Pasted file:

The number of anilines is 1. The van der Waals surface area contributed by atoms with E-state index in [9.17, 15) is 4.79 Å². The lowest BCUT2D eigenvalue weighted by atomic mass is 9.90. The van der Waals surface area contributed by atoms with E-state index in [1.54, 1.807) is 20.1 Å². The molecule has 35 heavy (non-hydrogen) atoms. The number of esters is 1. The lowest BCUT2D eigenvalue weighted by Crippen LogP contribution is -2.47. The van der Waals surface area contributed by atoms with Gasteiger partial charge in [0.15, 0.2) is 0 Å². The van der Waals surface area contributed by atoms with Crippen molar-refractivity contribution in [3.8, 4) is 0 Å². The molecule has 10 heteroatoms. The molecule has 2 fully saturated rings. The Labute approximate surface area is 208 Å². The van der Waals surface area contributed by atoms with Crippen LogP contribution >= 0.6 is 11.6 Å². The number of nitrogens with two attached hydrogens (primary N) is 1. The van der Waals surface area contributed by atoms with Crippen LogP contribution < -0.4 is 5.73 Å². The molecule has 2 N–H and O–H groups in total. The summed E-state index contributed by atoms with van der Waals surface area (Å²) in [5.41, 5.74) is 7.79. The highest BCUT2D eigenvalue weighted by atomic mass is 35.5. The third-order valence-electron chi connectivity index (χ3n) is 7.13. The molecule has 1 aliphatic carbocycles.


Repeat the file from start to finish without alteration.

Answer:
The number of anilines is 1. The van der Waals surface area contributed by atoms with E-state index in [9.17, 15) is 4.79 Å². The lowest BCUT2D eigenvalue weighted by atomic mass is 9.90. The van der Waals surface area contributed by atoms with E-state index in [1.54, 1.807) is 20.1 Å². The molecule has 35 heavy (non-hydrogen) atoms. The number of esters is 1. The lowest BCUT2D eigenvalue weighted by Crippen LogP contribution is -2.47. The van der Waals surface area contributed by atoms with Gasteiger partial charge in [0.15, 0.2) is 0 Å². The van der Waals surface area contributed by atoms with Crippen molar-refractivity contribution in [3.8, 4) is 0 Å². The molecule has 10 heteroatoms. The molecule has 2 fully saturated rings. The Labute approximate surface area is 208 Å². The van der Waals surface area contributed by atoms with Crippen LogP contribution >= 0.6 is 11.6 Å². The number of nitrogens with two attached hydrogens (primary N) is 1. The van der Waals surface area contributed by atoms with Crippen LogP contribution < -0.4 is 5.73 Å². The molecule has 2 N–H and O–H groups in total. The summed E-state index contributed by atoms with van der Waals surface area (Å²) in [5.41, 5.74) is 7.79. The highest BCUT2D eigenvalue weighted by atomic mass is 35.5. The third-order valence-electron chi connectivity index (χ3n) is 7.13. The molecule has 1 aliphatic carbocycles.